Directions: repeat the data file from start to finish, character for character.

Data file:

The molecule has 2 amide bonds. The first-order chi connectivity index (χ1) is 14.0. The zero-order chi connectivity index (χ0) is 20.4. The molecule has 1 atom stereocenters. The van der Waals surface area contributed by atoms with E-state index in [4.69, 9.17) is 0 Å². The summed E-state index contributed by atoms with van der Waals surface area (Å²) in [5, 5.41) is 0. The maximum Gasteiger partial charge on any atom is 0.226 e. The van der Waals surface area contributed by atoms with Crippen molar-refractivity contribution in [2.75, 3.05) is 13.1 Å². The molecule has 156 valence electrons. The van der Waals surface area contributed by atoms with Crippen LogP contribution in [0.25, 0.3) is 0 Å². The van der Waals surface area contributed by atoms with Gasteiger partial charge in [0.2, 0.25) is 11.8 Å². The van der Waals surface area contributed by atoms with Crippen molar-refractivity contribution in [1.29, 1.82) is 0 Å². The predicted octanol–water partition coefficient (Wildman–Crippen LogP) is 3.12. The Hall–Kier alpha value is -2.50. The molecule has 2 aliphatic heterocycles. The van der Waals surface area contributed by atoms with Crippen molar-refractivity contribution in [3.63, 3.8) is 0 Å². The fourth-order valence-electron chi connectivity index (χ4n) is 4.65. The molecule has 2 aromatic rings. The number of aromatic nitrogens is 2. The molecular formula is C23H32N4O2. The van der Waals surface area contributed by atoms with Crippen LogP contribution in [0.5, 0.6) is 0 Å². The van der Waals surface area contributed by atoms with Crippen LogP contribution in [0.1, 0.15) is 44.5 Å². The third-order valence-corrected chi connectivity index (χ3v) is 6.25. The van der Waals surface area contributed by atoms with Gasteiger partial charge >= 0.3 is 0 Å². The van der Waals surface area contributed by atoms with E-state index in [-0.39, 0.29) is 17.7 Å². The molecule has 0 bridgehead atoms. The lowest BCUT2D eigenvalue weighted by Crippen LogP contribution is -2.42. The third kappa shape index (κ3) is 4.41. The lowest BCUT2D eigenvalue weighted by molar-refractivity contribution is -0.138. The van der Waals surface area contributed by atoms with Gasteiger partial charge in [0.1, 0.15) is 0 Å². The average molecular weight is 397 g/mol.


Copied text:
The molecule has 2 amide bonds. The first-order chi connectivity index (χ1) is 14.0. The zero-order chi connectivity index (χ0) is 20.4. The molecule has 1 atom stereocenters. The van der Waals surface area contributed by atoms with E-state index in [4.69, 9.17) is 0 Å². The summed E-state index contributed by atoms with van der Waals surface area (Å²) in [5, 5.41) is 0. The maximum Gasteiger partial charge on any atom is 0.226 e. The van der Waals surface area contributed by atoms with Crippen molar-refractivity contribution in [2.75, 3.05) is 13.1 Å². The molecule has 156 valence electrons. The van der Waals surface area contributed by atoms with Crippen LogP contribution in [0.25, 0.3) is 0 Å². The van der Waals surface area contributed by atoms with Gasteiger partial charge in [0.2, 0.25) is 11.8 Å². The van der Waals surface area contributed by atoms with Crippen molar-refractivity contribution in [1.29, 1.82) is 0 Å². The predicted octanol–water partition coefficient (Wildman–Crippen LogP) is 3.12. The Hall–Kier alpha value is -2.50. The molecule has 2 aliphatic heterocycles. The van der Waals surface area contributed by atoms with Crippen molar-refractivity contribution in [3.63, 3.8) is 0 Å². The fourth-order valence-electron chi connectivity index (χ4n) is 4.65. The molecule has 2 aromatic rings. The number of aromatic nitrogens is 2. The molecular formula is C23H32N4O2. The van der Waals surface area contributed by atoms with Crippen LogP contribution in [0.5, 0.6) is 0 Å². The van der Waals surface area contributed by atoms with Crippen LogP contribution in [0.1, 0.15) is 44.5 Å². The third-order valence-corrected chi connectivity index (χ3v) is 6.25. The van der Waals surface area contributed by atoms with Gasteiger partial charge >= 0.3 is 0 Å². The van der Waals surface area contributed by atoms with E-state index in [-0.39, 0.29) is 17.7 Å². The molecule has 0 bridgehead atoms. The lowest BCUT2D eigenvalue weighted by Crippen LogP contribution is -2.42. The third kappa shape index (κ3) is 4.41. The lowest BCUT2D eigenvalue weighted by molar-refractivity contribution is -0.138. The van der Waals surface area contributed by atoms with Gasteiger partial charge in [0.1, 0.15) is 0 Å². The average molecular weight is 397 g/mol.